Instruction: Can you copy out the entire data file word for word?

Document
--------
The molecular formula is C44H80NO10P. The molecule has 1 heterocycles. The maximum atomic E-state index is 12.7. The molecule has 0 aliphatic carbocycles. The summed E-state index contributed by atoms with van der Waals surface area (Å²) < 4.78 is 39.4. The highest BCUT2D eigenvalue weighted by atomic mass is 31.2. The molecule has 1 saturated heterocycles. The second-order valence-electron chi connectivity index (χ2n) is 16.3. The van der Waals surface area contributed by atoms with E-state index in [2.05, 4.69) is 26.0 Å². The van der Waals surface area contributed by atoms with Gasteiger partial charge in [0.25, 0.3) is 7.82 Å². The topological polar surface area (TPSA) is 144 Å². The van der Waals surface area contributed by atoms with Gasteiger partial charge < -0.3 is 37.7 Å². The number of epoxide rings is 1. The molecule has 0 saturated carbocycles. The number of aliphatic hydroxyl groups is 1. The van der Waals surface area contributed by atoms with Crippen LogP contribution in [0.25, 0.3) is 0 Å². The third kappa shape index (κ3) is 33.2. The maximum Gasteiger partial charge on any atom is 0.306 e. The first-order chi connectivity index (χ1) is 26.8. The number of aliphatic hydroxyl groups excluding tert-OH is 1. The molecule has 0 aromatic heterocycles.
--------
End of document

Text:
The molecular formula is C44H80NO10P. The molecule has 1 heterocycles. The maximum atomic E-state index is 12.7. The molecule has 0 aliphatic carbocycles. The summed E-state index contributed by atoms with van der Waals surface area (Å²) < 4.78 is 39.4. The highest BCUT2D eigenvalue weighted by atomic mass is 31.2. The molecule has 1 saturated heterocycles. The second-order valence-electron chi connectivity index (χ2n) is 16.3. The van der Waals surface area contributed by atoms with E-state index in [2.05, 4.69) is 26.0 Å². The van der Waals surface area contributed by atoms with Gasteiger partial charge in [0.25, 0.3) is 7.82 Å². The topological polar surface area (TPSA) is 144 Å². The van der Waals surface area contributed by atoms with Gasteiger partial charge < -0.3 is 37.7 Å². The number of epoxide rings is 1. The molecule has 0 saturated carbocycles. The number of aliphatic hydroxyl groups is 1. The van der Waals surface area contributed by atoms with Crippen LogP contribution in [0.25, 0.3) is 0 Å². The third kappa shape index (κ3) is 33.2. The maximum Gasteiger partial charge on any atom is 0.306 e. The first-order chi connectivity index (χ1) is 26.8. The number of aliphatic hydroxyl groups excluding tert-OH is 1. The molecule has 0 aromatic heterocycles.